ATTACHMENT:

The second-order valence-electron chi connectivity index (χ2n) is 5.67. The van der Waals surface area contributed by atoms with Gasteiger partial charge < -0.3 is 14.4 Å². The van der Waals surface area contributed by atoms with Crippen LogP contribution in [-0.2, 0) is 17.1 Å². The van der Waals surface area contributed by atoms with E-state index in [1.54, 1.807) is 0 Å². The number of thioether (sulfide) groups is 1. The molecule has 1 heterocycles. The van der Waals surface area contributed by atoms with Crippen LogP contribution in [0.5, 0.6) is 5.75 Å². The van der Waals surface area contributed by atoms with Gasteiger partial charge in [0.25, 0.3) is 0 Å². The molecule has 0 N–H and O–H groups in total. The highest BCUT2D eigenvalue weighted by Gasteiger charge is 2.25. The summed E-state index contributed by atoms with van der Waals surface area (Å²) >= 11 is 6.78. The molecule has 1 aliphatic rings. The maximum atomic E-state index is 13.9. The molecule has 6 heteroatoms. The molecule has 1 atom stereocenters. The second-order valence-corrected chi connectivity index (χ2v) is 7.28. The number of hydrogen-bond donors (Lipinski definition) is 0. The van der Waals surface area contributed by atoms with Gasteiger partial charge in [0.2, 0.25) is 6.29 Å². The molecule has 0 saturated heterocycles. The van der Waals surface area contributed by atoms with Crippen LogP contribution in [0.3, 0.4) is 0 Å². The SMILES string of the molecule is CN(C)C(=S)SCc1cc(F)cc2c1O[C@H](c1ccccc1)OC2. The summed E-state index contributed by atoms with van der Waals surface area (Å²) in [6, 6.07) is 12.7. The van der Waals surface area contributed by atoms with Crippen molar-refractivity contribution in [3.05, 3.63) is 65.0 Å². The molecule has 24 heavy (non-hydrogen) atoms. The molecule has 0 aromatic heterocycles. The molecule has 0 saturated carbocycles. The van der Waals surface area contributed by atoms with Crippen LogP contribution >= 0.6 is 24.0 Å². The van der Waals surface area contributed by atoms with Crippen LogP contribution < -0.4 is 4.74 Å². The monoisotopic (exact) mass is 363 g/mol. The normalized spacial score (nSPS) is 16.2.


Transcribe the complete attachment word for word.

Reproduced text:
The second-order valence-electron chi connectivity index (χ2n) is 5.67. The van der Waals surface area contributed by atoms with Gasteiger partial charge < -0.3 is 14.4 Å². The van der Waals surface area contributed by atoms with Crippen LogP contribution in [-0.2, 0) is 17.1 Å². The van der Waals surface area contributed by atoms with E-state index in [1.54, 1.807) is 0 Å². The number of thioether (sulfide) groups is 1. The molecule has 1 heterocycles. The van der Waals surface area contributed by atoms with Crippen LogP contribution in [0.5, 0.6) is 5.75 Å². The van der Waals surface area contributed by atoms with Gasteiger partial charge in [0.25, 0.3) is 0 Å². The molecule has 0 N–H and O–H groups in total. The highest BCUT2D eigenvalue weighted by Gasteiger charge is 2.25. The summed E-state index contributed by atoms with van der Waals surface area (Å²) >= 11 is 6.78. The molecule has 1 aliphatic rings. The maximum atomic E-state index is 13.9. The molecule has 6 heteroatoms. The molecule has 1 atom stereocenters. The second-order valence-corrected chi connectivity index (χ2v) is 7.28. The number of hydrogen-bond donors (Lipinski definition) is 0. The van der Waals surface area contributed by atoms with Gasteiger partial charge in [0.2, 0.25) is 6.29 Å². The molecule has 0 saturated heterocycles. The van der Waals surface area contributed by atoms with Crippen LogP contribution in [0.3, 0.4) is 0 Å². The SMILES string of the molecule is CN(C)C(=S)SCc1cc(F)cc2c1O[C@H](c1ccccc1)OC2. The summed E-state index contributed by atoms with van der Waals surface area (Å²) in [6, 6.07) is 12.7. The van der Waals surface area contributed by atoms with Crippen molar-refractivity contribution in [3.05, 3.63) is 65.0 Å². The molecule has 24 heavy (non-hydrogen) atoms. The molecule has 0 aromatic heterocycles. The molecule has 0 saturated carbocycles. The van der Waals surface area contributed by atoms with Crippen LogP contribution >= 0.6 is 24.0 Å². The van der Waals surface area contributed by atoms with Crippen LogP contribution < -0.4 is 4.74 Å². The monoisotopic (exact) mass is 363 g/mol. The normalized spacial score (nSPS) is 16.2.